Despite their reputation for being reserved, Brits love social media. Here’s how to connect with your audience online and get UK social media right.

With an enormous 67% of the population active on social media, Brits have an average of seven social media accounts each. And they spend almost two hours a day using them. This presents a big opportunity for brands to engage with British consumers on social media.


Of British Instagram users, 83% use the platform to discover new products and services. If they like the content, 53% will follow brands even if they’re not huge fans. And 87% take action after seeing product information – like clicking through to buy, or researching to find out more.

Instagram’s new Checkout feature now allows US users to buy directly on the platform. As this feature inevitably rolls out to other markets, the platform will be even more attractive for brands wanting to offer a shopping experience.

With YouTube being the most popular platform and 71% of UK adults reachable via Facebook ads, social media should play an integral role in your UK content strategy – from boosting brand awareness to generating leads.


As with any market, a UK social media strategy will depend on your target audience.

In the UK, 18-34-year-olds make up only 42% of the country’s social media users – meaning over half are aged 35 or older. Given only 26% of this older demographic likes branded social content, social media may not be the best way to engage them. If brands decide to run social media campaigns aimed at over-35s, Facebook is popular with this group. However, content should be highly targeted, and celebrities and influencers should be used sparingly.

By contrast, Gen Z users spend three hours a day on their mobile devices. Over a fifth of this time is dedicated to social media: averaging 30 minutes on YouTube, 14 on Snapchat, 11 on Facebook, and 5 on Twitter.

This breakdown reflects the fact that for Gen Z, social media is more about content than people. Which makes this younger audience much more receptive to branded content and celebrity influencer marketing. In fact, using celebrities in ads can boost brand awareness within this group by 16%.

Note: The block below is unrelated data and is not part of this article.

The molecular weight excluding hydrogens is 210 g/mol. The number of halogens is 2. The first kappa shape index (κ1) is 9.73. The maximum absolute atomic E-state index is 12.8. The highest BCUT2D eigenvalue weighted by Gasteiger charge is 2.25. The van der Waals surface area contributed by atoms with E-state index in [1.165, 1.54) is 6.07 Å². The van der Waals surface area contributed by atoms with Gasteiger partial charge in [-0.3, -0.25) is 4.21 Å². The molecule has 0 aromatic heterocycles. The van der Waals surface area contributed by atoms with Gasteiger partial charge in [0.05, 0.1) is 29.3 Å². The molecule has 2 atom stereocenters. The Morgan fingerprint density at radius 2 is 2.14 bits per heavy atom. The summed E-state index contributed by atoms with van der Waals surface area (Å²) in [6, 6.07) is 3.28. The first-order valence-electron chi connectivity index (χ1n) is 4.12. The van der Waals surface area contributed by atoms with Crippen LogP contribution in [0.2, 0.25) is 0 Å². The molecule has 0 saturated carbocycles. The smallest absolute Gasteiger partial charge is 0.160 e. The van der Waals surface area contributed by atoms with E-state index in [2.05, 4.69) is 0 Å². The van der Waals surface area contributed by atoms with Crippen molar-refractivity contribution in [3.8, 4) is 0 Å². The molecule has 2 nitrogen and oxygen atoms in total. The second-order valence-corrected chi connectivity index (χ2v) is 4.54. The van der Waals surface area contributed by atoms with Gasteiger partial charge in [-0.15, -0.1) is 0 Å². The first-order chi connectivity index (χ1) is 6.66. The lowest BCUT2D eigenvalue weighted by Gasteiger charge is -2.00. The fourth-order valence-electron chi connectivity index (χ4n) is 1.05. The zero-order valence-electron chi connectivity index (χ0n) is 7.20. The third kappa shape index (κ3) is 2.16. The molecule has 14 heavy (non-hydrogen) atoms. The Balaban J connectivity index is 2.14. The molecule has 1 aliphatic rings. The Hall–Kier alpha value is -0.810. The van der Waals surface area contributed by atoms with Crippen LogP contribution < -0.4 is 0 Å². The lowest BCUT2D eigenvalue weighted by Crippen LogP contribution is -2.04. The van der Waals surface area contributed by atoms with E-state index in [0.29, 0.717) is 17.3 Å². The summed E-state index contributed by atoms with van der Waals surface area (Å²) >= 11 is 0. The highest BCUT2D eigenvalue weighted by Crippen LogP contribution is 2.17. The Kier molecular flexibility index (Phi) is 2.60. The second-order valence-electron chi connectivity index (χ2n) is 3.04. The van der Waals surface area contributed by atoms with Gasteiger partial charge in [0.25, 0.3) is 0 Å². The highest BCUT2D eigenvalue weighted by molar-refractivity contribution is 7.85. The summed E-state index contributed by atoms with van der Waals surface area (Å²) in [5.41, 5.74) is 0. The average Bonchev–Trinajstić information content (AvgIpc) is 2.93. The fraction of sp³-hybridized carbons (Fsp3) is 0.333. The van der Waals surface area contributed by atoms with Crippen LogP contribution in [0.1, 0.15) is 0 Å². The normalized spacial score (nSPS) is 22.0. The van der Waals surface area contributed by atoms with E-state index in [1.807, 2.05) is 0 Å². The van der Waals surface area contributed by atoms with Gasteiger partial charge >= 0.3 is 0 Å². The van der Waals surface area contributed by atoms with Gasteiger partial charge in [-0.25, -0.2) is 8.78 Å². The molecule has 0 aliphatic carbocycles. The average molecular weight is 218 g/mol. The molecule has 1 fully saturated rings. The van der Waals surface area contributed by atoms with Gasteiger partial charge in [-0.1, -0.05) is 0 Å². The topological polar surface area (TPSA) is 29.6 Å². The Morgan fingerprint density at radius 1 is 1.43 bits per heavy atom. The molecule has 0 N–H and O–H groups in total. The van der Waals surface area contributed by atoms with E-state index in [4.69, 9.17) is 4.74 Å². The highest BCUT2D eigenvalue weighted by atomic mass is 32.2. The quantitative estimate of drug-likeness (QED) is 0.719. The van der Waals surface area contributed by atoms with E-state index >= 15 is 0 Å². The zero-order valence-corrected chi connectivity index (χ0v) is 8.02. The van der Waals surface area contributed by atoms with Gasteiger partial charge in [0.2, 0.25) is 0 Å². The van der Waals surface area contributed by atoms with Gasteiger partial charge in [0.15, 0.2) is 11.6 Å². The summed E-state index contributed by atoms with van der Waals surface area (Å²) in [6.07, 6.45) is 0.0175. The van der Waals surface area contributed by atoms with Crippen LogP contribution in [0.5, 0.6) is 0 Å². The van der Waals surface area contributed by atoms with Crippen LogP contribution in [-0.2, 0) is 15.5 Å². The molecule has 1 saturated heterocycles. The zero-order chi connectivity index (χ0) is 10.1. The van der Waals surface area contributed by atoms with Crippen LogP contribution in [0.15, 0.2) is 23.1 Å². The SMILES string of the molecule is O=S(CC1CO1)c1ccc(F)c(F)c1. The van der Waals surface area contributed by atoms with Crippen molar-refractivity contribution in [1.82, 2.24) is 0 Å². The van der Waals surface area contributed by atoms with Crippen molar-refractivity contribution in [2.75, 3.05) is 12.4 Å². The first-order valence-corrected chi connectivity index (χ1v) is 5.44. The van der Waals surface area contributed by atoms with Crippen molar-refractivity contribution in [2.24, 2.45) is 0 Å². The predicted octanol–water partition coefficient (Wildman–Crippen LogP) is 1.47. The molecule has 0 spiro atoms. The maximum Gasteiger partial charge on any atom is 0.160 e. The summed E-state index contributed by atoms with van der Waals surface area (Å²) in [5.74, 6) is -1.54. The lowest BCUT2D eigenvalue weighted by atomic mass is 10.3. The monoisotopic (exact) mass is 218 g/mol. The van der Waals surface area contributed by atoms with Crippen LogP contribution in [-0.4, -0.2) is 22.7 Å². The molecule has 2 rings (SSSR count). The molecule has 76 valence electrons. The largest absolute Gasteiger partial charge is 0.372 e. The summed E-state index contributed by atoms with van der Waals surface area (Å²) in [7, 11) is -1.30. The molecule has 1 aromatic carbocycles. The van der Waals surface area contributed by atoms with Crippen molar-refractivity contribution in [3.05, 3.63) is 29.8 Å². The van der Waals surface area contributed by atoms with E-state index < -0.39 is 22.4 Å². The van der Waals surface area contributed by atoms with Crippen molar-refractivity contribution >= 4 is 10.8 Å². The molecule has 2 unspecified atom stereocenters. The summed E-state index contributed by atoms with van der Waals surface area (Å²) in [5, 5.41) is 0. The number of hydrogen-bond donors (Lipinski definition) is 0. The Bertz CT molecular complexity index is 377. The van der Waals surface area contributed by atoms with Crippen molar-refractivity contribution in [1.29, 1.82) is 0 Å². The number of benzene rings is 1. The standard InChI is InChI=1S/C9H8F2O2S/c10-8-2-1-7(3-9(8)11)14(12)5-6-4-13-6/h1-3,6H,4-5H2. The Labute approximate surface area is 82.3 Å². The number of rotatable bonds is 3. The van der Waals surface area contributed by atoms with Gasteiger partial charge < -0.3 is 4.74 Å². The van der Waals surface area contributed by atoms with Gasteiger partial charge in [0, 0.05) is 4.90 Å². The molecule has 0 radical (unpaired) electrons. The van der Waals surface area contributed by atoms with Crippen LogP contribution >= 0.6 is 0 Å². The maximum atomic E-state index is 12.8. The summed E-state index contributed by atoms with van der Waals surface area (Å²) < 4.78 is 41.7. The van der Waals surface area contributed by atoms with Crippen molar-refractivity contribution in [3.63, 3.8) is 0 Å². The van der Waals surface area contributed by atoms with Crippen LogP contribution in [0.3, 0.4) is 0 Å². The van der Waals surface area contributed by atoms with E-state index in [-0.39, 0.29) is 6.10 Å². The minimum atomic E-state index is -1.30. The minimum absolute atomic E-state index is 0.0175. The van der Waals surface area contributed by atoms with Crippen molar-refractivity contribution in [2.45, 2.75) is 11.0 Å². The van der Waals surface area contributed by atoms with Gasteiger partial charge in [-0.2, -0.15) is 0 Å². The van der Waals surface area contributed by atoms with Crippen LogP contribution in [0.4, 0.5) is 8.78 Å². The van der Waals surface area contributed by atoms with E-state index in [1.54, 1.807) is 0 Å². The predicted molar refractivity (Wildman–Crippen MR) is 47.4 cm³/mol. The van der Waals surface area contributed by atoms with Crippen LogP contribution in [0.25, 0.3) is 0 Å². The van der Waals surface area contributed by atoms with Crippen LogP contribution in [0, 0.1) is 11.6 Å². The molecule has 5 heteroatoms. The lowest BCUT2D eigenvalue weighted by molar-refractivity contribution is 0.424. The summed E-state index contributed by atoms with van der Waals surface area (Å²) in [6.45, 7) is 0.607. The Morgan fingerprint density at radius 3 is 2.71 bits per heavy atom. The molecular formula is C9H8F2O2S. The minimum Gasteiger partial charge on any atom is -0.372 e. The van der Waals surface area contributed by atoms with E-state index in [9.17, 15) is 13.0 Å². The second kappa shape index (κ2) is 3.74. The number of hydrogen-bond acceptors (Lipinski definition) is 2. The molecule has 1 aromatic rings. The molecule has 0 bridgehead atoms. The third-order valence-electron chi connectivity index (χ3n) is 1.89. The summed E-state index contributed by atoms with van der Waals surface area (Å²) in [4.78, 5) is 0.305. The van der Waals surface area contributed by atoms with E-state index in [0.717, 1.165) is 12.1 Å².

Interactive ads are also popular with Gen Z, as are high-quality videos. TikTok, the up-and-coming rival to Instagram, is also rapidly becoming the social media platform of choice for this demographic.

Millennials also love social media. But for them, it’s all about sharing experiences. Don’t focus on pushing products. Instead, build a community and a brand experience millennials want to be a part of. Win them over and you’ll turn them into brand advocates as they share their purchases on social media.


If you’re targeting a specific gender on UK social media, you’ll want to vary your approach. The data available for demographic categorization of gender identity on social media is limited, and we expect to see this become more inclusive. However, here are some trends to keep in mind when targeting male and female consumers.

Female users are generally more likely to have a social media account. Even on Facebook, one of the most popular sites for both genders, there are 11% more females. And although Twitter and YouTube are fairly evenly split, Pinterest, WhatsApp, Snapchat, and Instagram are more popular among women.

But just because there’s lower use among males doesn’t mean there isn’t an opportunity. Consider supplementing social media campaigns with other marketing tactics to generate as much awareness among male consumers as possible.


There are several examples of brands launching highly effective social media campaigns in the UK.

In late 2017, Spotify scrutinized their data, using it to come up with humorous “2018 goals” based on the apparent thought process of their users. At the same time, the brand launched a promotion for its Premium service. The ads were displayed throughout London. For example:

(Source: The Drum)

People appreciated the ads, taking photos and sharing them online, which boosted the campaign’s reach and engagement. Next quarter revenues tripled, and subscriber growth exceeded expectations. It’s a perfect example of how a strong offline campaign can drive online campaign performance.

Taking a different approach, Spanish clothing store Mango used influencers to increase their digital presence. They asked 20 local influencers to wear Mango clothes from new launches and post photos on their own accounts.

The campaign was a hit, surpassing the company’s expectations and boosting brand awareness. Today, if you search #MangoGirls on Instagram, you’ll see hundreds of thousands of photos – 80% of them from customers.


With a clear understanding of the platform preferences and behavior for social media users in the UK, there’s a huge opportunity for brands to reach and engage with UK consumers. Brands that get creative in leveraging traditional and digital forms of marketing, as well as tapping into the creative and humorous elements of British culture, are often able to exceed campaign performance goals.